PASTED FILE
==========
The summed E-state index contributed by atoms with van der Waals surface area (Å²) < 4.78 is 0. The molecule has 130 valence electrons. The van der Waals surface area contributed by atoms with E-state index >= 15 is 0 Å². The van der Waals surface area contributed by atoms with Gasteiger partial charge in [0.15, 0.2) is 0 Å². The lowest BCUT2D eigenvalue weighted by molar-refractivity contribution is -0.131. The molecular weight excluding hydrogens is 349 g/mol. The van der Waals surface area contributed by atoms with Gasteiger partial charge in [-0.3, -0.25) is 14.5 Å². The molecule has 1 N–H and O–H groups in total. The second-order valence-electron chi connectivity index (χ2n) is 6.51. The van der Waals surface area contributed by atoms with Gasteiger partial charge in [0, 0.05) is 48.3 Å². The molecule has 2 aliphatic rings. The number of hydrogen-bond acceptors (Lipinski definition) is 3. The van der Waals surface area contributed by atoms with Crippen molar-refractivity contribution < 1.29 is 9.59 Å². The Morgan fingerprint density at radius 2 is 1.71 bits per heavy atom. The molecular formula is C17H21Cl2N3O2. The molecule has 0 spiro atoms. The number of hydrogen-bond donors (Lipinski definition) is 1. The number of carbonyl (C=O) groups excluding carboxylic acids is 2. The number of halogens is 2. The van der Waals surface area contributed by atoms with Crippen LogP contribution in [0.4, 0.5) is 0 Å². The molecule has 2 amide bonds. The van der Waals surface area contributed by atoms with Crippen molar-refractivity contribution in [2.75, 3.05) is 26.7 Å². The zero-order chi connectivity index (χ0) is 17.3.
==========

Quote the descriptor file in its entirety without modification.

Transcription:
The summed E-state index contributed by atoms with van der Waals surface area (Å²) < 4.78 is 0. The molecule has 130 valence electrons. The van der Waals surface area contributed by atoms with E-state index >= 15 is 0 Å². The van der Waals surface area contributed by atoms with Gasteiger partial charge in [0.15, 0.2) is 0 Å². The lowest BCUT2D eigenvalue weighted by molar-refractivity contribution is -0.131. The molecular weight excluding hydrogens is 349 g/mol. The van der Waals surface area contributed by atoms with Gasteiger partial charge in [-0.3, -0.25) is 14.5 Å². The molecule has 1 N–H and O–H groups in total. The second-order valence-electron chi connectivity index (χ2n) is 6.51. The van der Waals surface area contributed by atoms with Gasteiger partial charge in [0, 0.05) is 48.3 Å². The molecule has 2 aliphatic rings. The number of hydrogen-bond acceptors (Lipinski definition) is 3. The van der Waals surface area contributed by atoms with Crippen molar-refractivity contribution < 1.29 is 9.59 Å². The Morgan fingerprint density at radius 2 is 1.71 bits per heavy atom. The molecular formula is C17H21Cl2N3O2. The molecule has 0 spiro atoms. The number of hydrogen-bond donors (Lipinski definition) is 1. The number of carbonyl (C=O) groups excluding carboxylic acids is 2. The number of halogens is 2. The van der Waals surface area contributed by atoms with Crippen LogP contribution in [0.4, 0.5) is 0 Å². The molecule has 2 amide bonds. The van der Waals surface area contributed by atoms with Crippen molar-refractivity contribution in [2.75, 3.05) is 26.7 Å². The zero-order chi connectivity index (χ0) is 17.3.